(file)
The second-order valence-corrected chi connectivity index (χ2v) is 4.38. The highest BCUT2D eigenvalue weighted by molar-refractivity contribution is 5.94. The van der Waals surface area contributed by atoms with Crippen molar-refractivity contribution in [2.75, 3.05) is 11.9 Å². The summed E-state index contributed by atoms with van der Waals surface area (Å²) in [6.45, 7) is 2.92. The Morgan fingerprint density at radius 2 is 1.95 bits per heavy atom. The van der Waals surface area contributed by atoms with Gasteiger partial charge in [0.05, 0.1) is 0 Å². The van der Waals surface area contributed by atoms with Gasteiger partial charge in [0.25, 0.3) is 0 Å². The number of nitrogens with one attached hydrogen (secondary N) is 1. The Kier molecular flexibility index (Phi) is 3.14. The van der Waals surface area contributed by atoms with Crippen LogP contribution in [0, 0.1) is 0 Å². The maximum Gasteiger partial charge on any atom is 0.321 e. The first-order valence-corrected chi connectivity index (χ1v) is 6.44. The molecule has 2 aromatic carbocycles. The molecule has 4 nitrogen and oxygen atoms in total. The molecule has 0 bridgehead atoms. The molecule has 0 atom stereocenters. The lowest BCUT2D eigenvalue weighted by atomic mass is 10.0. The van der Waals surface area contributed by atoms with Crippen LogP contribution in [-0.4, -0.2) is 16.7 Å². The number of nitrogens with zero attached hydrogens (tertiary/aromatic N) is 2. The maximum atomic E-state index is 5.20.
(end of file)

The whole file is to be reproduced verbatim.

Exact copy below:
The second-order valence-corrected chi connectivity index (χ2v) is 4.38. The highest BCUT2D eigenvalue weighted by molar-refractivity contribution is 5.94. The van der Waals surface area contributed by atoms with Crippen molar-refractivity contribution in [2.75, 3.05) is 11.9 Å². The summed E-state index contributed by atoms with van der Waals surface area (Å²) in [6.45, 7) is 2.92. The Morgan fingerprint density at radius 2 is 1.95 bits per heavy atom. The van der Waals surface area contributed by atoms with Gasteiger partial charge in [0.05, 0.1) is 0 Å². The van der Waals surface area contributed by atoms with Gasteiger partial charge in [0.25, 0.3) is 0 Å². The number of nitrogens with one attached hydrogen (secondary N) is 1. The Kier molecular flexibility index (Phi) is 3.14. The van der Waals surface area contributed by atoms with Crippen LogP contribution in [0, 0.1) is 0 Å². The maximum Gasteiger partial charge on any atom is 0.321 e. The first-order valence-corrected chi connectivity index (χ1v) is 6.44. The molecule has 2 aromatic carbocycles. The molecule has 4 nitrogen and oxygen atoms in total. The molecule has 0 bridgehead atoms. The molecule has 0 atom stereocenters. The lowest BCUT2D eigenvalue weighted by atomic mass is 10.0. The van der Waals surface area contributed by atoms with Crippen LogP contribution in [-0.4, -0.2) is 16.7 Å². The number of nitrogens with zero attached hydrogens (tertiary/aromatic N) is 2. The maximum atomic E-state index is 5.20.